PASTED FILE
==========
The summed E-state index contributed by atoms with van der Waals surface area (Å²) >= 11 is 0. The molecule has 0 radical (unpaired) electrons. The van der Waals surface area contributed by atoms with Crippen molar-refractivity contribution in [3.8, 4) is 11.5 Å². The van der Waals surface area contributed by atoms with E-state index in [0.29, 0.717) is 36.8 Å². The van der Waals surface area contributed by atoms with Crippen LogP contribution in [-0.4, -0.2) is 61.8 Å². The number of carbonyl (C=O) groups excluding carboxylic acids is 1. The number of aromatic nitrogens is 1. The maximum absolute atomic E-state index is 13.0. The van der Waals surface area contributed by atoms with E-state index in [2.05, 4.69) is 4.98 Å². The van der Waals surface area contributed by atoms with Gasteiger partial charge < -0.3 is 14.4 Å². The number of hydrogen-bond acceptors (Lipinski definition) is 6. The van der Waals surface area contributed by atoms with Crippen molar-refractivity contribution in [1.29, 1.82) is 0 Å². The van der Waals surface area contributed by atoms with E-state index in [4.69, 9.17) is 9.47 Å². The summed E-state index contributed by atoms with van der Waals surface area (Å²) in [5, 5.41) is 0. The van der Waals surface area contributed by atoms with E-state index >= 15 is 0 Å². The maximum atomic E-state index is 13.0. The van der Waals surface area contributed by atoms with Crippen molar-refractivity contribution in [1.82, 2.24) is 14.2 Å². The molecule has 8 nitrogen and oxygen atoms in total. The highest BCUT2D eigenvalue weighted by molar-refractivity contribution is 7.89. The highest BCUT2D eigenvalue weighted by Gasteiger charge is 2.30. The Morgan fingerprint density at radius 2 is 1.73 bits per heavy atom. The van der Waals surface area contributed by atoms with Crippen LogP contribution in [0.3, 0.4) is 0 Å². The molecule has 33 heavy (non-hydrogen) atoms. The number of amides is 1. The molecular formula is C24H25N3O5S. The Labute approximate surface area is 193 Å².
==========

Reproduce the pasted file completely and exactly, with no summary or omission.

The summed E-state index contributed by atoms with van der Waals surface area (Å²) >= 11 is 0. The molecule has 0 radical (unpaired) electrons. The van der Waals surface area contributed by atoms with Crippen molar-refractivity contribution in [3.8, 4) is 11.5 Å². The van der Waals surface area contributed by atoms with E-state index in [0.29, 0.717) is 36.8 Å². The van der Waals surface area contributed by atoms with Crippen LogP contribution in [-0.4, -0.2) is 61.8 Å². The number of carbonyl (C=O) groups excluding carboxylic acids is 1. The number of aromatic nitrogens is 1. The maximum absolute atomic E-state index is 13.0. The van der Waals surface area contributed by atoms with E-state index in [2.05, 4.69) is 4.98 Å². The van der Waals surface area contributed by atoms with Gasteiger partial charge < -0.3 is 14.4 Å². The number of hydrogen-bond acceptors (Lipinski definition) is 6. The van der Waals surface area contributed by atoms with Crippen molar-refractivity contribution in [1.29, 1.82) is 0 Å². The van der Waals surface area contributed by atoms with E-state index in [4.69, 9.17) is 9.47 Å². The summed E-state index contributed by atoms with van der Waals surface area (Å²) in [5, 5.41) is 0. The van der Waals surface area contributed by atoms with E-state index >= 15 is 0 Å². The maximum atomic E-state index is 13.0. The van der Waals surface area contributed by atoms with Crippen molar-refractivity contribution in [1.82, 2.24) is 14.2 Å². The molecule has 8 nitrogen and oxygen atoms in total. The highest BCUT2D eigenvalue weighted by molar-refractivity contribution is 7.89. The highest BCUT2D eigenvalue weighted by Gasteiger charge is 2.30. The Morgan fingerprint density at radius 2 is 1.73 bits per heavy atom. The van der Waals surface area contributed by atoms with Crippen LogP contribution in [0.3, 0.4) is 0 Å². The molecule has 33 heavy (non-hydrogen) atoms. The number of amides is 1. The molecular formula is C24H25N3O5S. The Labute approximate surface area is 193 Å².